What is Monetarism

Monetarism is a set of views based on the belief that the total amount of money in an economy is the primary determinant of economic growth.

Monetarism is closely associated with economist Milton Friedman, who argued, based on the quantity theory of money, that the government should keep the money supply fairly steady, expanding it slightly each year mainly to allow for the natural growth of the economy.


Monetarism is an economic school of thought that states that the supply of money in an economy is the primary driver of economic growth. As the availability of money in the system increases, aggregate demand for goods and services goes up. An increase in aggregate demand encourages job creation which reduces the rate of unemployment and stimulates economic growth. However, in the long-term, the increasing demand will eventually be greater than supply, causing a disequilibrium in the markets. The shortage caused by a greater demand than supply will force prices to go up, leading to inflation.

Monetary policy, an economic tool used in monetarism, is used to adjust interest rates to control the money supply. When interest rates are increased, people have more of an incentive to save than to spend, thereby, reducing or contracting the money supply. On the other hand, when interest rates are lowered following an expansionary monetary scheme, the cost of borrowing decreases which means people can borrow more and spend more, thereby, stimulating the economy.

Due to the inflationary effects that can be brought about by excessive expansion of the money supply, Milton Friedman, whose work formulated the theory of monetarism, asserted that monetary policy should be done by targeting the growth rate of the money supply to maintain economic and price stability. In his book, A Monetary History of the United States 1867 - 1960, Friedman proposed a fixed growth rate called Friedman’s k-percent rule, which suggested that money supply should grow at a constant annual rate tied to the nominal GDP growth and expressed as a fixed percentage per year. This way, money supply will be expected to grow moderately, businesses will be able to anticipate the changes to the money supply every year and plan accordingly, the economy will grow at a steady rate, and inflation will be kept at low levels.

Central to monetarism is the Quantity Theory of Money, which states that the money supply multiplied by the rate at which money is spent per year equals the nominal expenditures in the economy. The formula is given as:


Where M = Money supply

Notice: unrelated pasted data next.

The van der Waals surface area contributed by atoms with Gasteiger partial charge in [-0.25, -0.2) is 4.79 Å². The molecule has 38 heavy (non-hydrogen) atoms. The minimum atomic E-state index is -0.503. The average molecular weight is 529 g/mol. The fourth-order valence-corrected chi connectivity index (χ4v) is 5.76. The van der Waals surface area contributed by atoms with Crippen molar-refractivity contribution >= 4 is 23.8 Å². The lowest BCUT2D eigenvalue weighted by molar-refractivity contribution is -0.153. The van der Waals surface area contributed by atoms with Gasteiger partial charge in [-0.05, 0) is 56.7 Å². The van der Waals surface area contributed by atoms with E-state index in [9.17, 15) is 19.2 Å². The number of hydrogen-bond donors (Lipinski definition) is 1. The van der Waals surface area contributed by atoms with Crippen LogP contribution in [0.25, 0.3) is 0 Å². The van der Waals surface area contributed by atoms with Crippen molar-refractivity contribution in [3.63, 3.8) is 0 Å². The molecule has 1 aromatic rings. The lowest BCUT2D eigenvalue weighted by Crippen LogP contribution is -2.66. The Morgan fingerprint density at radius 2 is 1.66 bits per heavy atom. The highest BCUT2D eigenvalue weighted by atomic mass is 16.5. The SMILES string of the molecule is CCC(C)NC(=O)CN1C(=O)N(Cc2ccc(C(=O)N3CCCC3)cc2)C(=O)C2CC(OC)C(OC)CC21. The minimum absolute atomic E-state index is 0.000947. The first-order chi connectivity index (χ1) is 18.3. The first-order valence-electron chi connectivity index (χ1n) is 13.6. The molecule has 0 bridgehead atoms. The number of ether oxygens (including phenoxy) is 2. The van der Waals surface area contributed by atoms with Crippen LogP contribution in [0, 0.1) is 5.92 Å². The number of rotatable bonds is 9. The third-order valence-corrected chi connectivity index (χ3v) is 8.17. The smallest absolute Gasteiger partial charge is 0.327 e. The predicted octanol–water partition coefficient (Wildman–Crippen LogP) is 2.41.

V = Velocity – rate at which money changes hands

P = Average price of a good or service

Q = Quantity of goods and services sold

Monetarist theorists view velocity as constant, implying that the money supply is the major factor of GDP growth or economic growth. Economic growth is a function of economic activity (Q) and inflation (P). If V is constant and predictable, then an increase (or decrease) in M will lead to an increase (or decrease) in either P or Q. An increase in price levels denotes that the quantity of goods and services produced will remain constant, while an increase in the quantity of goods produced means that the average price level will be relatively constant. According to monetarism, variations in the money supply will affect price levels over the long-term and economic output in the short-term. A change in the money supply, therefore, will directly determine prices, production, and employment.

The view that velocity is constant serves as a bone of contention to Keynesians, who believe that velocity should not be constant since the economy is volatile and subject to periodic instability. Keynesian economics states that aggregate demand is the key to economic growth and supports any action of central banks to inject more money into the economy in order to increase demand. As stated earlier, this runs contrary to monetarist theory which asserts that such actions will result in inflation.

Proponents of monetarism believe that controlling an economy through fiscal policy is a poor decision. Excessive government intervention interferes with the workings of a free market economy and could lead to large deficits, increased sovereign debt, and higher interest rates, which would eventually force the economy into a state of destabilization.

Monetarism had its heyday in the early 1980s when economists, governments and investors eagerly jumped at every new money supply statistic. In the years that followed, however, monetarism fell out of favor with economists, and the link between different measures of money supply and inflation proved to be less clear than most monetarist theories had suggested. Many central banks today have stopped setting monetary targets and instead have adopted strict inflation targets.